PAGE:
Laramie County has 15 state lawmakers in the Wyoming Legislature, and all of them are Republicans.
Every single one.
Isn’t it strange that Wyoming’s most populous and diverse county has no Democratic representation? You’d think there might be at least some Democrats living there, right?
Of course, Wyoming is a GOP stronghold—statewide, Donald Trump won nearly 70 percent of the presidential vote here in 2020.
But at the same time, 79 out of 90 members of the Wyoming Legislature are Republican. That’s nearly 90 percent.
What accounts for this 20 percent difference? The answer is sadly simple: gerrymandering.
The Wyoming Legislature is in charge of drawing voter district lines, and the Republican supermajority slices and dices the state’s population to ensure they keep as much political power as possible.
Apparently, 70 percent isn’t enough. They want 90 percent!
Cheyenne provides a clear example of how this works. [CHECK OUT THE VIDEO FOR A VISUAL EXPLANATION]
Voter data shows that, in fact, there are lots of Democrats in Cheyenne, along with Democratic-voting Independents. Most of them live in the central part of the city.
Lawmakers could easily draw legislative voting districts to align with these “communities of interest” and, in doing so, create a Laramie County delegation that better represents its constituents.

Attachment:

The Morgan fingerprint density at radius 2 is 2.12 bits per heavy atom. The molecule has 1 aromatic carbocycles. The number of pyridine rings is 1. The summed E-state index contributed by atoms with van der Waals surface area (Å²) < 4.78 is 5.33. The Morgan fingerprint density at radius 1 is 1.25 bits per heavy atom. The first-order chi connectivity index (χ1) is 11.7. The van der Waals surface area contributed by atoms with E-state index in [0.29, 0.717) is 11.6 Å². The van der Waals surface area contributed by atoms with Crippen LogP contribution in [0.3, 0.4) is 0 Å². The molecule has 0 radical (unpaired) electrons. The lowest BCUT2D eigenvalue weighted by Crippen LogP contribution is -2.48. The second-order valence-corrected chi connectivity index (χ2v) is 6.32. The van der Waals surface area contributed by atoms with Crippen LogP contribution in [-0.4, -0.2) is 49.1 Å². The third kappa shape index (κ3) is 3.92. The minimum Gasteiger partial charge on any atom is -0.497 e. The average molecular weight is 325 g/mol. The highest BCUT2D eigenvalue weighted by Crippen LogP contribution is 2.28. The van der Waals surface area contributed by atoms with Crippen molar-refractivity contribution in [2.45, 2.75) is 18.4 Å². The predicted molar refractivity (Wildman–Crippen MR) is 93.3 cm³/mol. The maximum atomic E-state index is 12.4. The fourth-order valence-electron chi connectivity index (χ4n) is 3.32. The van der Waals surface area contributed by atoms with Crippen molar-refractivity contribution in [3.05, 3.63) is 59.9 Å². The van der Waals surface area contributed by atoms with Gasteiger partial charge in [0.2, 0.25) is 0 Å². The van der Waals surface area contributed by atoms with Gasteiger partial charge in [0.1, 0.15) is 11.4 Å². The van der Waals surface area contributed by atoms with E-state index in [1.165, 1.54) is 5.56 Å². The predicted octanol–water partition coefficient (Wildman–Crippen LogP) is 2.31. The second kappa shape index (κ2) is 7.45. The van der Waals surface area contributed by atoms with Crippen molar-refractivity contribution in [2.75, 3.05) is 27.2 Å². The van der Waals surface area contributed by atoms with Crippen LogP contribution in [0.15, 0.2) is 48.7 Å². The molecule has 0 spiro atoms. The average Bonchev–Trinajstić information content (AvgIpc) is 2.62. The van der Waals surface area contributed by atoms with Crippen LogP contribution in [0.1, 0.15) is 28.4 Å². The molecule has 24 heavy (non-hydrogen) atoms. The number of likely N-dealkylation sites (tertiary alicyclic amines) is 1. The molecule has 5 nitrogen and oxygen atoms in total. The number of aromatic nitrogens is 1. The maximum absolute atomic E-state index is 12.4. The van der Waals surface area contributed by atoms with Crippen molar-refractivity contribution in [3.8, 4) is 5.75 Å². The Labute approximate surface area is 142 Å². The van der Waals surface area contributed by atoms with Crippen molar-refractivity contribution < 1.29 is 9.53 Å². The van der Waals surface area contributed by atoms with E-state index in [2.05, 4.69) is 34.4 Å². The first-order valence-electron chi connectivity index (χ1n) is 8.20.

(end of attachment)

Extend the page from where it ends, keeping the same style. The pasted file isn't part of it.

Instead, power-hungry Republican lawmakers have split up this blue bloc of voters between five separate House districts, nullifying their influence in a brazen act of partisan gerrymandering.
As a result, they’ve ensured that Cheyenne residents who aren’t Republicans don’t have a voice at the capitol.
Republican lawmakers have split up this blue bloc of voters between five separate House districts.
Partisan gerrymandering isn’t the only issue here. Republican lawmakers have also split the largely Latino south side of Cheyenne into four separate House districts—an instance of unconstitutional racial gerrymandering.
The Wyoming Legislature is currently going through the once-in-a-decade process of “redistricting,” redrawing the state’s voting district lines to account for population shifts reflected in the U.S. Census.
Redistricting will culminate during the Legislature’s 2022 budget session in February.
In the meantime, Wyoming voters will need to make clear to their elected officials that fairness and accurate representation should be the principles that guide the redistricting process—not the desire to seize as much power as possible.
Lawmakers can start by fixing Cheyenne.
Part 1: Partisan gerrymandering
In order to see how badly Cheyenne’s legislative districts are gerrymandered, one must look a layer deeper into the state’s voter data.
Each Wyoming legislative district is made up of “voter precincts,” smaller geographic areas that typically cover a neighborhood or two and have their own polling place or vote center.
When county clerks tally votes on Election Day, they add together the totals from each precinct to determine who won.
Better Wyoming used precinct-level voting data to create a map showing that, in fact, a large number of precincts in the middle of Cheyenne vote Democrat.